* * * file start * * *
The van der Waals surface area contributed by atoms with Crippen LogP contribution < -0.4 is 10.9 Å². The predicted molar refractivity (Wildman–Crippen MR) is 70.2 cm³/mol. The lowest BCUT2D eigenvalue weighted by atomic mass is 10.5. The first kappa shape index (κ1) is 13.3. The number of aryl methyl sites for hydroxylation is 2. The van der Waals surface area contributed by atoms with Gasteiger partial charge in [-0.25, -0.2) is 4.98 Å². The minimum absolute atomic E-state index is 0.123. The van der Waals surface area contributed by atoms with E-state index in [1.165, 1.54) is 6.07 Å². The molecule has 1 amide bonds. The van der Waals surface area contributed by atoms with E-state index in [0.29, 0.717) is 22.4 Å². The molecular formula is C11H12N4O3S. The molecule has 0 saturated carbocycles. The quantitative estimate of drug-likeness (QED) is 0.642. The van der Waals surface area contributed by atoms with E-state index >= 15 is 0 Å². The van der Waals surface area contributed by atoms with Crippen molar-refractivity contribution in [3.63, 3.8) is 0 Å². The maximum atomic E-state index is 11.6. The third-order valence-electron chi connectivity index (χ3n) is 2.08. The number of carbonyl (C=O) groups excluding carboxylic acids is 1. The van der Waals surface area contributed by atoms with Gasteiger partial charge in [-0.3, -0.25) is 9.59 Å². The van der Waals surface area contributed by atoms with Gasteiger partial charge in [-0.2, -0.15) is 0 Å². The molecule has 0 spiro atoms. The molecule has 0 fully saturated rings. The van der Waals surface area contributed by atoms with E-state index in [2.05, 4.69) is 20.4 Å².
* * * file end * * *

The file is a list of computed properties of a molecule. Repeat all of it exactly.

The van der Waals surface area contributed by atoms with Crippen LogP contribution < -0.4 is 10.9 Å². The predicted molar refractivity (Wildman–Crippen MR) is 70.2 cm³/mol. The lowest BCUT2D eigenvalue weighted by atomic mass is 10.5. The first kappa shape index (κ1) is 13.3. The number of aryl methyl sites for hydroxylation is 2. The van der Waals surface area contributed by atoms with Gasteiger partial charge in [-0.25, -0.2) is 4.98 Å². The minimum absolute atomic E-state index is 0.123. The van der Waals surface area contributed by atoms with E-state index in [1.165, 1.54) is 6.07 Å². The molecule has 1 amide bonds. The van der Waals surface area contributed by atoms with E-state index in [0.29, 0.717) is 22.4 Å². The molecular formula is C11H12N4O3S. The molecule has 0 saturated carbocycles. The quantitative estimate of drug-likeness (QED) is 0.642. The van der Waals surface area contributed by atoms with E-state index >= 15 is 0 Å². The van der Waals surface area contributed by atoms with Crippen molar-refractivity contribution in [3.63, 3.8) is 0 Å². The maximum atomic E-state index is 11.6. The third-order valence-electron chi connectivity index (χ3n) is 2.08. The number of carbonyl (C=O) groups excluding carboxylic acids is 1. The van der Waals surface area contributed by atoms with Gasteiger partial charge in [-0.3, -0.25) is 9.59 Å². The van der Waals surface area contributed by atoms with Gasteiger partial charge in [-0.2, -0.15) is 0 Å². The molecule has 0 spiro atoms. The molecule has 0 fully saturated rings. The van der Waals surface area contributed by atoms with E-state index in [2.05, 4.69) is 20.4 Å².